Mountains of Arizona
Sunny 45 Degrees
A very valuable question to ask yourself when issues come up with clients is this one:
“Whose problem is it?”
I’m going to venture a guess that lots of service providers accept responsibility for client problems that are not theirs.
You can choose to do this, but there is rarely a benefit delivered to anyone. In fact, it damages everyone.
When you take on a problem from a client that is not yours to solve, you rob your client of an opportunity to grow or, at the very least, practice the art of self-responsibility.
When you take on a problem from a client that is not yours to solve, you distract yourself from the primary focus you’ve already set for your work with that client.
Most service providers do this to curry favor with clients or to please them or to “overdeliver” or to just feel like they’re worth the money they’re getting paid. I gave up overdelivering because I think that’s a fancy name to avoid having to deal with the inner shit that’s going on inside of us.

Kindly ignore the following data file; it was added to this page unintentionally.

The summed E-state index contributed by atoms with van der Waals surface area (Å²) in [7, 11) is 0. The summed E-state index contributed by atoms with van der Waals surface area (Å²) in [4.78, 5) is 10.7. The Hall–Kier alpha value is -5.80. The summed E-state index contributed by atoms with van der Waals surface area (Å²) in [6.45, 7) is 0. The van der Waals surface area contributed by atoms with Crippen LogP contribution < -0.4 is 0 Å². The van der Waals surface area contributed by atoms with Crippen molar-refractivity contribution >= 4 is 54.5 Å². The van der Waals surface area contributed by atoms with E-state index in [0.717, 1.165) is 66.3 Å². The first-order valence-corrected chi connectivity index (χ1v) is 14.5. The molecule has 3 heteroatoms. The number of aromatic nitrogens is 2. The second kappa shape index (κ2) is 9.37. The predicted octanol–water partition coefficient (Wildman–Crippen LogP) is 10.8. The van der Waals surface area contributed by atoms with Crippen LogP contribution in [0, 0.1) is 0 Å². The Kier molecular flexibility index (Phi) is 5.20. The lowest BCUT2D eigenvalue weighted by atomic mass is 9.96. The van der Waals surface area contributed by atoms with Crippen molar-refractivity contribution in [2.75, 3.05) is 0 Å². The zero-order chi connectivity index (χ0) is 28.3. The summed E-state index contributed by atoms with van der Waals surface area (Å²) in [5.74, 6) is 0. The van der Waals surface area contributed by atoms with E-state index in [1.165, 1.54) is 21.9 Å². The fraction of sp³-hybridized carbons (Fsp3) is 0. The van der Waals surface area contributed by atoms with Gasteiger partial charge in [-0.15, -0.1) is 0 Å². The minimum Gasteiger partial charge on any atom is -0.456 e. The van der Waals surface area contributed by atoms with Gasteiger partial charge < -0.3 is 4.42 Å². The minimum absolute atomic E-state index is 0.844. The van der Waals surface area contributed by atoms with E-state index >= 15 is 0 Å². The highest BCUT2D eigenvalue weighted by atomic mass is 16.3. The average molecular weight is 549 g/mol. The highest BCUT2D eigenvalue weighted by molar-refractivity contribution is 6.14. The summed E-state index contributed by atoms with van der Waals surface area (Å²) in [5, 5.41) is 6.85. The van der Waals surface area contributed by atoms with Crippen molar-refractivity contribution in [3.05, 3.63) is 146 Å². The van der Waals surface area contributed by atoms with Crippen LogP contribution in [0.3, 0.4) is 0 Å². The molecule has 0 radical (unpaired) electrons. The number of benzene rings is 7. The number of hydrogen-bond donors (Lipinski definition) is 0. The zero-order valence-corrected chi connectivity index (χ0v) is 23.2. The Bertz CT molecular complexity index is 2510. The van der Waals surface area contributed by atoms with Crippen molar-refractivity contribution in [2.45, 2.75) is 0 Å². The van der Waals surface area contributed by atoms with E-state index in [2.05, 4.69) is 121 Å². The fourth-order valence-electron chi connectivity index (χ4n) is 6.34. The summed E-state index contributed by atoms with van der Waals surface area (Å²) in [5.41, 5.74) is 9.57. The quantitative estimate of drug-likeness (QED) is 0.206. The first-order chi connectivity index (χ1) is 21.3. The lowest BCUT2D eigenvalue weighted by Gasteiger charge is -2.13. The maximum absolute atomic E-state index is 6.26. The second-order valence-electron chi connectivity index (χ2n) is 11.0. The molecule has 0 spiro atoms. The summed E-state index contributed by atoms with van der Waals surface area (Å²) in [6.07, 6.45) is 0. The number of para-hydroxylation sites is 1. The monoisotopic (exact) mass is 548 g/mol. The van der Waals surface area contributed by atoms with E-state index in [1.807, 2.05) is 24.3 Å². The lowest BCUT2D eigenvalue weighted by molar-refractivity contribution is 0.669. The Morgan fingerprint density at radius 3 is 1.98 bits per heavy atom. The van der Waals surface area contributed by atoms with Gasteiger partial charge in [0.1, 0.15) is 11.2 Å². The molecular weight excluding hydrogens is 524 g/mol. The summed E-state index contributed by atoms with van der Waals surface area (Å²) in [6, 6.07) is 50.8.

Just “overdeliver” and you’ll feel better about yourself!
Solving problems that aren’t yours to solve can get you into serious trouble.
We think it’s going to “mean something.” And we don’t want to say, “No” do we? The clients pay the bills, right?
Wrong. You pay the bills by trading your expertise/product/service/knowledge with others who value THAT more than they value their money.
That’s what pays the bills. Yes, the money comes from the client, but there are a billion sources for getting the money. There’s only ONE of you. And that’s what people are paying for: YOU.
No client is worth your life. No client is worth your soul. No client is worth your happiness.
If you want respect from others, if you want respect from yourself, develop the ability to know where your problems start and where others’ problems begin.